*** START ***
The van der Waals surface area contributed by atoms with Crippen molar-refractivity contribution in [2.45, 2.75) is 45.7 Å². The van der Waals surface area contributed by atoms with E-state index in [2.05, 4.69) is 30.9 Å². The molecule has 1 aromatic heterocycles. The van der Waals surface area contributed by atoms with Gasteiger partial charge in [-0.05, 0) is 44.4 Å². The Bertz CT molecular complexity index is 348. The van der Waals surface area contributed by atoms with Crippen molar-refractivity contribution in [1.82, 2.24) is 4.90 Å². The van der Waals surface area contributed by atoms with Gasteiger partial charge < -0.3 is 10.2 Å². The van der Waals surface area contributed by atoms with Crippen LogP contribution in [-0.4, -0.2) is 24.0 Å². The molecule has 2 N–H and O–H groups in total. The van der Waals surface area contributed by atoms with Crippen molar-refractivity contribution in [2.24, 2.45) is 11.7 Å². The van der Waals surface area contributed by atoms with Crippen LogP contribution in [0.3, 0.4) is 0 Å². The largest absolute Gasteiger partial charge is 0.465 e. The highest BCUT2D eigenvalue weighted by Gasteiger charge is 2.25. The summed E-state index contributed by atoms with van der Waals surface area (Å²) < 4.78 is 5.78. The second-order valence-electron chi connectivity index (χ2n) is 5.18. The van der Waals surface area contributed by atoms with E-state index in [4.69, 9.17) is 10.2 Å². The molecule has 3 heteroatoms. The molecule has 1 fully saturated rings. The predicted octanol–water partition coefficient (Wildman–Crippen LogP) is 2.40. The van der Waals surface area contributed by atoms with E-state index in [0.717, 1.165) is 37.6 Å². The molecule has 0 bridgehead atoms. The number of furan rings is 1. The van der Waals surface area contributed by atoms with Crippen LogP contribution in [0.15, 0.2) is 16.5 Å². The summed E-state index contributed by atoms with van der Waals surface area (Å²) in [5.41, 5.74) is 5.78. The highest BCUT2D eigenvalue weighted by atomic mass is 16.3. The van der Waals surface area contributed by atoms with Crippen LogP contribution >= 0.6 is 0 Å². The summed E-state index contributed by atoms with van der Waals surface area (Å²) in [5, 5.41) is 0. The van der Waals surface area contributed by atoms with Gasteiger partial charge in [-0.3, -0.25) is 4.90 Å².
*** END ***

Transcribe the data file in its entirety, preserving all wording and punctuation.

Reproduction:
The van der Waals surface area contributed by atoms with Crippen molar-refractivity contribution in [2.45, 2.75) is 45.7 Å². The van der Waals surface area contributed by atoms with E-state index in [2.05, 4.69) is 30.9 Å². The molecule has 1 aromatic heterocycles. The van der Waals surface area contributed by atoms with Gasteiger partial charge in [-0.05, 0) is 44.4 Å². The Bertz CT molecular complexity index is 348. The van der Waals surface area contributed by atoms with Crippen molar-refractivity contribution in [1.82, 2.24) is 4.90 Å². The van der Waals surface area contributed by atoms with Gasteiger partial charge < -0.3 is 10.2 Å². The van der Waals surface area contributed by atoms with Crippen LogP contribution in [-0.4, -0.2) is 24.0 Å². The molecule has 2 N–H and O–H groups in total. The van der Waals surface area contributed by atoms with Crippen molar-refractivity contribution in [2.24, 2.45) is 11.7 Å². The van der Waals surface area contributed by atoms with Crippen LogP contribution in [0.3, 0.4) is 0 Å². The largest absolute Gasteiger partial charge is 0.465 e. The highest BCUT2D eigenvalue weighted by Gasteiger charge is 2.25. The summed E-state index contributed by atoms with van der Waals surface area (Å²) < 4.78 is 5.78. The second-order valence-electron chi connectivity index (χ2n) is 5.18. The van der Waals surface area contributed by atoms with E-state index in [4.69, 9.17) is 10.2 Å². The molecule has 3 heteroatoms. The molecule has 1 fully saturated rings. The predicted octanol–water partition coefficient (Wildman–Crippen LogP) is 2.40. The van der Waals surface area contributed by atoms with E-state index in [0.717, 1.165) is 37.6 Å². The molecule has 0 bridgehead atoms. The number of furan rings is 1. The van der Waals surface area contributed by atoms with Crippen LogP contribution in [0.15, 0.2) is 16.5 Å². The summed E-state index contributed by atoms with van der Waals surface area (Å²) in [5.41, 5.74) is 5.78. The highest BCUT2D eigenvalue weighted by atomic mass is 16.3. The van der Waals surface area contributed by atoms with Crippen LogP contribution >= 0.6 is 0 Å². The summed E-state index contributed by atoms with van der Waals surface area (Å²) in [5, 5.41) is 0. The van der Waals surface area contributed by atoms with Gasteiger partial charge in [-0.3, -0.25) is 4.90 Å².